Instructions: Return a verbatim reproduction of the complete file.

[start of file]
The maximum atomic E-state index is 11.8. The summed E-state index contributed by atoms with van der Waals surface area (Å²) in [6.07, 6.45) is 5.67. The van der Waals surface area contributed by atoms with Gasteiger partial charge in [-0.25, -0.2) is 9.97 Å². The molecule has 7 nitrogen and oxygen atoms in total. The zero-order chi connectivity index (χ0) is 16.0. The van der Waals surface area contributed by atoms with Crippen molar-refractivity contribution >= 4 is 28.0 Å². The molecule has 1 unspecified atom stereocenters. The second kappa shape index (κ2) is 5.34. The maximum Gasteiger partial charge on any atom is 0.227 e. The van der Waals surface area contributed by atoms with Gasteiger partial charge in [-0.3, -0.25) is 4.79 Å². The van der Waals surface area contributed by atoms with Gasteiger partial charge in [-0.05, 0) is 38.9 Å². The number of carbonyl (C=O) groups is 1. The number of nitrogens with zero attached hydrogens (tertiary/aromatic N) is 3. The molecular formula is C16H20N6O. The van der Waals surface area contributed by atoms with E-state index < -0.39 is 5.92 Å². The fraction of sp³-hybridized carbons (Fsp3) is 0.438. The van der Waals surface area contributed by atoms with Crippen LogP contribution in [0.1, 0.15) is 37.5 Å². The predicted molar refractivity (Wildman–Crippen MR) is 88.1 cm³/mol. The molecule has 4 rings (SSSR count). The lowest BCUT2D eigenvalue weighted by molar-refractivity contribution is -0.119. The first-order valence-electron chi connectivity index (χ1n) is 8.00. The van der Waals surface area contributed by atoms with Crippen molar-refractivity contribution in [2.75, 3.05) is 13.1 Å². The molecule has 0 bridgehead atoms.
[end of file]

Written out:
The maximum atomic E-state index is 11.8. The summed E-state index contributed by atoms with van der Waals surface area (Å²) in [6.07, 6.45) is 5.67. The van der Waals surface area contributed by atoms with Gasteiger partial charge in [-0.25, -0.2) is 9.97 Å². The molecule has 7 nitrogen and oxygen atoms in total. The zero-order chi connectivity index (χ0) is 16.0. The van der Waals surface area contributed by atoms with Crippen molar-refractivity contribution >= 4 is 28.0 Å². The molecule has 1 unspecified atom stereocenters. The second kappa shape index (κ2) is 5.34. The maximum Gasteiger partial charge on any atom is 0.227 e. The van der Waals surface area contributed by atoms with Gasteiger partial charge in [-0.3, -0.25) is 4.79 Å². The van der Waals surface area contributed by atoms with Gasteiger partial charge in [-0.05, 0) is 38.9 Å². The number of carbonyl (C=O) groups is 1. The number of nitrogens with zero attached hydrogens (tertiary/aromatic N) is 3. The molecular formula is C16H20N6O. The van der Waals surface area contributed by atoms with E-state index < -0.39 is 5.92 Å². The fraction of sp³-hybridized carbons (Fsp3) is 0.438. The van der Waals surface area contributed by atoms with Crippen LogP contribution in [0.1, 0.15) is 37.5 Å². The predicted molar refractivity (Wildman–Crippen MR) is 88.1 cm³/mol. The molecule has 4 rings (SSSR count). The lowest BCUT2D eigenvalue weighted by molar-refractivity contribution is -0.119. The first-order valence-electron chi connectivity index (χ1n) is 8.00. The van der Waals surface area contributed by atoms with Crippen molar-refractivity contribution in [2.75, 3.05) is 13.1 Å². The molecule has 0 bridgehead atoms.